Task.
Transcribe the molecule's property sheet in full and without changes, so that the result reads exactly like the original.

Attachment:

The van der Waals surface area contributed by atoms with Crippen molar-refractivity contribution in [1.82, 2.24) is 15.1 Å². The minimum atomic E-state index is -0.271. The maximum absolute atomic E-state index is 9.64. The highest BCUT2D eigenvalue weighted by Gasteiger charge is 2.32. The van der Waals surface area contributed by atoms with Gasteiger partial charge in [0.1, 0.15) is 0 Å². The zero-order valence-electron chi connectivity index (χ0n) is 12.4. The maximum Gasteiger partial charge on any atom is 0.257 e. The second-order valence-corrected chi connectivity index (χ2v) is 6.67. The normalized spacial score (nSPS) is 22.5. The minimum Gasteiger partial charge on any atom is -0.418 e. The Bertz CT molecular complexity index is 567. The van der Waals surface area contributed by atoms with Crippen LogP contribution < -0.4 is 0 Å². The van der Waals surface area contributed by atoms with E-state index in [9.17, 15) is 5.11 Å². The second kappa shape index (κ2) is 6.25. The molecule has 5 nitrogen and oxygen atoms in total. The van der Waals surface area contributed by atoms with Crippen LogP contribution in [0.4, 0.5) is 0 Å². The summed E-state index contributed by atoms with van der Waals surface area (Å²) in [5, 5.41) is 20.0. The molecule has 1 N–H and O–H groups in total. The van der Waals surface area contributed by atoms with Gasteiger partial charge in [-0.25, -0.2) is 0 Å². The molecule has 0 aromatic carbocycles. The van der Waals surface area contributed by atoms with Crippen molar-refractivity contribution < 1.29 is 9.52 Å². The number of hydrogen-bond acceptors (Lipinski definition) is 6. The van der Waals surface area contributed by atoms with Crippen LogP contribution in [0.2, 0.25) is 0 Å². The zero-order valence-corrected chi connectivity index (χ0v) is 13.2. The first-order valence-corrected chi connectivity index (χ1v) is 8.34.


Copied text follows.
The van der Waals surface area contributed by atoms with Crippen molar-refractivity contribution in [1.82, 2.24) is 15.1 Å². The minimum atomic E-state index is -0.271. The maximum absolute atomic E-state index is 9.64. The highest BCUT2D eigenvalue weighted by Gasteiger charge is 2.32. The van der Waals surface area contributed by atoms with Gasteiger partial charge in [0.1, 0.15) is 0 Å². The zero-order valence-electron chi connectivity index (χ0n) is 12.4. The maximum Gasteiger partial charge on any atom is 0.257 e. The second-order valence-corrected chi connectivity index (χ2v) is 6.67. The normalized spacial score (nSPS) is 22.5. The minimum Gasteiger partial charge on any atom is -0.418 e. The Bertz CT molecular complexity index is 567. The van der Waals surface area contributed by atoms with Crippen LogP contribution < -0.4 is 0 Å². The van der Waals surface area contributed by atoms with E-state index in [9.17, 15) is 5.11 Å². The second kappa shape index (κ2) is 6.25. The molecule has 5 nitrogen and oxygen atoms in total. The van der Waals surface area contributed by atoms with Crippen LogP contribution in [0.4, 0.5) is 0 Å². The summed E-state index contributed by atoms with van der Waals surface area (Å²) in [5, 5.41) is 20.0. The molecule has 1 N–H and O–H groups in total. The van der Waals surface area contributed by atoms with Gasteiger partial charge in [-0.25, -0.2) is 0 Å². The molecule has 0 aromatic carbocycles. The van der Waals surface area contributed by atoms with Crippen molar-refractivity contribution < 1.29 is 9.52 Å². The number of hydrogen-bond acceptors (Lipinski definition) is 6. The van der Waals surface area contributed by atoms with Crippen LogP contribution in [0.2, 0.25) is 0 Å². The zero-order valence-corrected chi connectivity index (χ0v) is 13.2. The first-order valence-corrected chi connectivity index (χ1v) is 8.34.